The Alchemy of Black

Gracing neolithic cave paintings, black has been used in art since the dawn of civilisation. With the discovery of fire, so came ash, and this was humanity’s first black pigment. Dancing across palaeolithic caves, images of stags, horses and bulls were created thousands of years ago with charcoal and manganese oxides. In classical Greece, painters created a beautiful bluish-black by charring dessicated grape vines and stems, while in China, ink prized for its darkness and depth was made by mixing soot from oil lamps with animal glue. In the Middle Ages, Peach Black derived from burnt peach pits and Cherrystone Black from charred cherry stones were used for watercolours. In the Baroque era, Bone Black - from charred bones - became the dominant source of the shade because of its pure, jet-blackness. Used to mesmerising effect by artists like Rembrandt and Rubens, the darkest of pigments coloured the way to the Age of Enlightenment.

At Home with Black

Create your own midnight garden with FLORA FANTASIA in ‘Noir’ paired with the deep and decadent JET. Contrary to popular belief, dark colours can be used in small spaces - painting a ceiling in black can create the illusion of infinite height and when used on walls lends a rich, calming and grounding quality to a room.


Discover a softer approach to the dark side by creating a focal wall or painting a fireplace or alcoves; the perfect backdrop to display artwork and prized possessions. 


Dark neutrals are a great way to draw a scheme together. Try our ANACONDA cut-velvet curtains in ‘Noir’, with cushions in shades of ‘Midnight’ and ‘Ink’. Add our SERPENTIS mirror in ‘Onyx’ as the final touch for foolproof colour cohesion. 


Uncover the prismatic beauty of black and let House of Hackney be your rainbow in the dark. 

Here to Help

Whether you want to coat all four walls with wonder or need advice on how to introduce
the harmonious hues of nature into your space, we are here for you. With a
decade of experience, our in-house experts are ready to help you with everything from colour matching to creating your dream interior - no space is too small or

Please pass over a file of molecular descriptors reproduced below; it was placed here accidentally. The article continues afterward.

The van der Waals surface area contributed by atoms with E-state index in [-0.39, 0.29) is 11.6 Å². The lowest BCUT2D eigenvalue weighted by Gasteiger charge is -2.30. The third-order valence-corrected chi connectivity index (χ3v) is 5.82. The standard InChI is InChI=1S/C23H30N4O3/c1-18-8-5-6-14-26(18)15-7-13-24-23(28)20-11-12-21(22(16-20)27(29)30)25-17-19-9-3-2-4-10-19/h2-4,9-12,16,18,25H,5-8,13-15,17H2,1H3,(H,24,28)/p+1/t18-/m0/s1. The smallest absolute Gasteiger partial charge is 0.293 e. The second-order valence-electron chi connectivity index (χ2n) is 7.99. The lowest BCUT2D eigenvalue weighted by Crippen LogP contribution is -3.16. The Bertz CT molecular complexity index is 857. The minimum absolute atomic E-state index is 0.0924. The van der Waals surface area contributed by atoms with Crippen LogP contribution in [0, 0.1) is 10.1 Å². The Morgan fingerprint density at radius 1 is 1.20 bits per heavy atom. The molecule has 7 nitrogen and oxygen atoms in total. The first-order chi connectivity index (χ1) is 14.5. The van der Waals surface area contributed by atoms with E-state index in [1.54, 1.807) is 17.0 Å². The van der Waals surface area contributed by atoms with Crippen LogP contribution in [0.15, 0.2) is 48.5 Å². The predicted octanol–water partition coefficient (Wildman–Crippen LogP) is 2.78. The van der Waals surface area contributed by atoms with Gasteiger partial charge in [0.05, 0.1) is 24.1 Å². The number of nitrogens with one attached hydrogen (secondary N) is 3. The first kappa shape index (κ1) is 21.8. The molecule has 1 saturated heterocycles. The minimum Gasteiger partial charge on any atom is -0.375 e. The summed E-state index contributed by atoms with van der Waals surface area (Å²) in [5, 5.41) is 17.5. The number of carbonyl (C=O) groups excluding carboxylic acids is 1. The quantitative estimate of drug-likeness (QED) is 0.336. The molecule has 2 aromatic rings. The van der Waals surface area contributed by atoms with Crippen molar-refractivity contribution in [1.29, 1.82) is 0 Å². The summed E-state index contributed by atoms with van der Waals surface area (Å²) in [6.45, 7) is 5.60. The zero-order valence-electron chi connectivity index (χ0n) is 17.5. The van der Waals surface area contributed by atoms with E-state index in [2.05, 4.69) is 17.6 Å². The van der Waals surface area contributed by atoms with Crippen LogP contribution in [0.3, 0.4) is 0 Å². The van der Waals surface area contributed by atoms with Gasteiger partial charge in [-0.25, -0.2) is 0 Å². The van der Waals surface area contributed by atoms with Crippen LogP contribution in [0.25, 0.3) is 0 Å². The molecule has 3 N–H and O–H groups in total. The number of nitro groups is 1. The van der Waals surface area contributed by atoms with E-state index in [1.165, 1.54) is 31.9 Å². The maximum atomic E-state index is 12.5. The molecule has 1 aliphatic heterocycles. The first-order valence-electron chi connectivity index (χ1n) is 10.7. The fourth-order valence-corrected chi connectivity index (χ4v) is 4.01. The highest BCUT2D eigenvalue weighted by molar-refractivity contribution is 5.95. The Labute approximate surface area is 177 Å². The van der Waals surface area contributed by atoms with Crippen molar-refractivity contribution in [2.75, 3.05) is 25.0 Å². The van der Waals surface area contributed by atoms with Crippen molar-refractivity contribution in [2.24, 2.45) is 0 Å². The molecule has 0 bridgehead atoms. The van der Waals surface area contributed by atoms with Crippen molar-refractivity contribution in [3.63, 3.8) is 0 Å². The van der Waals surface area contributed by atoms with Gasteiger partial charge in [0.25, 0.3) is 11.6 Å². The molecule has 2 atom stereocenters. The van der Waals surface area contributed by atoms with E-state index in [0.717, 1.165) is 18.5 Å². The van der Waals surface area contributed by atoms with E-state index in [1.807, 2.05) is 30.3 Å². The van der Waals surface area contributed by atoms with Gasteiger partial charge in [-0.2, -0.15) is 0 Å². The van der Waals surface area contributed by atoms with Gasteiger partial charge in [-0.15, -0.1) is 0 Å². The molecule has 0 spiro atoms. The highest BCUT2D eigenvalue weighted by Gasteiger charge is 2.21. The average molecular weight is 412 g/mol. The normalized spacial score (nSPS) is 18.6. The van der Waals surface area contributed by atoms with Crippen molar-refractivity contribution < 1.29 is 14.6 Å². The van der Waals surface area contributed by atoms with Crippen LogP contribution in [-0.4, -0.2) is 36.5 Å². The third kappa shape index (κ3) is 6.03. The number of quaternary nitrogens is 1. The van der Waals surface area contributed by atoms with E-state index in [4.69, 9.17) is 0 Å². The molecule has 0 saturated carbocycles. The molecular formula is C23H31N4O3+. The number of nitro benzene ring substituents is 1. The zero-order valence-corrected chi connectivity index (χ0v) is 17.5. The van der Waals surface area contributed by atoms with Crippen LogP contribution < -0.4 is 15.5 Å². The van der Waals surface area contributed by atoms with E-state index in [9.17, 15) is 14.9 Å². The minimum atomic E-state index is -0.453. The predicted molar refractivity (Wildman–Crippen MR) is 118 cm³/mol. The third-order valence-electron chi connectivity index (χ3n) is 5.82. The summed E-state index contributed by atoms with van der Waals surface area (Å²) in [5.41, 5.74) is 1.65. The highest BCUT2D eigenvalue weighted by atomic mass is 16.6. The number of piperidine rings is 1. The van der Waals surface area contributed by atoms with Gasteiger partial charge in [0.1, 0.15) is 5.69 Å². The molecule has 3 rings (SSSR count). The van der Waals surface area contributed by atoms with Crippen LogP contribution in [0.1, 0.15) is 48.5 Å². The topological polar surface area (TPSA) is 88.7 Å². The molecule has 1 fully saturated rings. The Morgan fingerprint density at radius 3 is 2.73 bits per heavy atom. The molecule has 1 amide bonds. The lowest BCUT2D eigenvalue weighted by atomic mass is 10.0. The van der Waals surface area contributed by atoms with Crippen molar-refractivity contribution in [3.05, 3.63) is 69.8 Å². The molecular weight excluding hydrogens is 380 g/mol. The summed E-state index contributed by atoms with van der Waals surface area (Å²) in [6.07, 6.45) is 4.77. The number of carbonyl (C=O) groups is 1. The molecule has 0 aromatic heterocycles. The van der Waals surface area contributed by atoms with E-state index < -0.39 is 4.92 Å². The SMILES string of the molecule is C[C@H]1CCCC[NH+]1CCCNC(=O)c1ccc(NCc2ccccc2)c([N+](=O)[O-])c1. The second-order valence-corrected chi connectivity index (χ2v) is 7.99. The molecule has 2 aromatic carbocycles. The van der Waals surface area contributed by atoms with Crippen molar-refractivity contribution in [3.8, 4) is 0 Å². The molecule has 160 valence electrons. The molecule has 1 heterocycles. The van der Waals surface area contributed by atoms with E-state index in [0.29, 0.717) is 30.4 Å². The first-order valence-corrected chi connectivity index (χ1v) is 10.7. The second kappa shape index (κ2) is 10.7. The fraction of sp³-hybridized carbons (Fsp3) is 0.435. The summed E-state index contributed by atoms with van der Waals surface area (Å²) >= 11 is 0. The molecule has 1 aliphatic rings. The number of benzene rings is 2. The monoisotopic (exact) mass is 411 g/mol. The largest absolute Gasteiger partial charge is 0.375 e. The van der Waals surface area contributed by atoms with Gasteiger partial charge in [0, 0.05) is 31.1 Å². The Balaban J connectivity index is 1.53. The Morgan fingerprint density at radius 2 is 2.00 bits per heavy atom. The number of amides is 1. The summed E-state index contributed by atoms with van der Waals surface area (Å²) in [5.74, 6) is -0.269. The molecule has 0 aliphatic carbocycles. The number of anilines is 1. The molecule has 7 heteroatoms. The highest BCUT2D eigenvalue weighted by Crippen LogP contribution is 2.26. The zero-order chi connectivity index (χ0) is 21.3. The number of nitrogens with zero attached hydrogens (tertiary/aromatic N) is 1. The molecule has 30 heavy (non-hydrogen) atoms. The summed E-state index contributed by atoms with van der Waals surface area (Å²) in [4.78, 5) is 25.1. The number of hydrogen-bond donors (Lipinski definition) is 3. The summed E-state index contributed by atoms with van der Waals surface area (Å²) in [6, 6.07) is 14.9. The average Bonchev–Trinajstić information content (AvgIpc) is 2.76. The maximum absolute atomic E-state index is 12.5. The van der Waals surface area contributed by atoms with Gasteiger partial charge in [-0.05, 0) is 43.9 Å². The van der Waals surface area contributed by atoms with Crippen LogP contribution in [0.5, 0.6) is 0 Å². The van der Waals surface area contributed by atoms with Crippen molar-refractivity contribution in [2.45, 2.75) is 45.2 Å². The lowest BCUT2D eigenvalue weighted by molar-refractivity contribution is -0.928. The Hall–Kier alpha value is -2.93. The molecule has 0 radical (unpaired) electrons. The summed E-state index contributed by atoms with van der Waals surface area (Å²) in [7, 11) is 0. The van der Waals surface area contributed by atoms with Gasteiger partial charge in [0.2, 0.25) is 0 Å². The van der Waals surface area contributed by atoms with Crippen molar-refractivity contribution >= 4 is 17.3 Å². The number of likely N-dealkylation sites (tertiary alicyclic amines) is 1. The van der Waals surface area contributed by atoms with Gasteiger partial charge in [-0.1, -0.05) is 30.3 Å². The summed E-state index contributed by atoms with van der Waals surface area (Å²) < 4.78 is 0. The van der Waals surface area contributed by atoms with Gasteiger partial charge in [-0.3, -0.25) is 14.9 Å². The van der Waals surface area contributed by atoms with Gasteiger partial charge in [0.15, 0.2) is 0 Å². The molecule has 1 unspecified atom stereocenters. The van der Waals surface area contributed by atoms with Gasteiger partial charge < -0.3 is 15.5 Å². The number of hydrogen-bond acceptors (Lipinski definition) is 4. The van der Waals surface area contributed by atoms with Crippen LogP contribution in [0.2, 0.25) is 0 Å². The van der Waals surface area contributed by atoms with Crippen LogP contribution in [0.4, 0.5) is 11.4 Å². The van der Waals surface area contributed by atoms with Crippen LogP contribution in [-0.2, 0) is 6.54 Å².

project too big. ‌

For more information or to book your complimentary Design Consultation, simply follow the link below, and get ready to immerse yourself in the art of nature.

At Home with Green

Find paradise with this verdant hue. Renowned for its soothing, restorative properties, green is the perfect colour to use in bedrooms and bathrooms - places where you want to retreat and unwind. To create your own personal sanctuary, swathe all four (or five) walls with calming green to bring the outside in and reinvigorate the soul.  


If full on colour saturation isn’t your thing, you can still invoke the restorative powers of green. Bring the beauty of the natural world inside with an accent wall in APPLE, painted woodwork in JADEITE or a pop of pattern with the ‘Verdigris’ toned FLORA FANTASIA. Accessories are also a great way to introduce the hues of nature into the home. From the pastoral purity of botanical print curtains to sumptuous cushions and decor, with House of Hackney, it’s easy being green. 

Here to Help

Whether you want to coat all four walls with wonder or need advice on how to introduce
the harmonious hues of nature into your space, we are here for you. With a
decade of experience, our in-house experts are ready to help you with everything from colour matching to creating your dream interior - no space is too small or
project too big. ‌

For more information or to book your complimentary Design Consultation, simply follow the link below, and get ready to immerse yourself in the art of nature.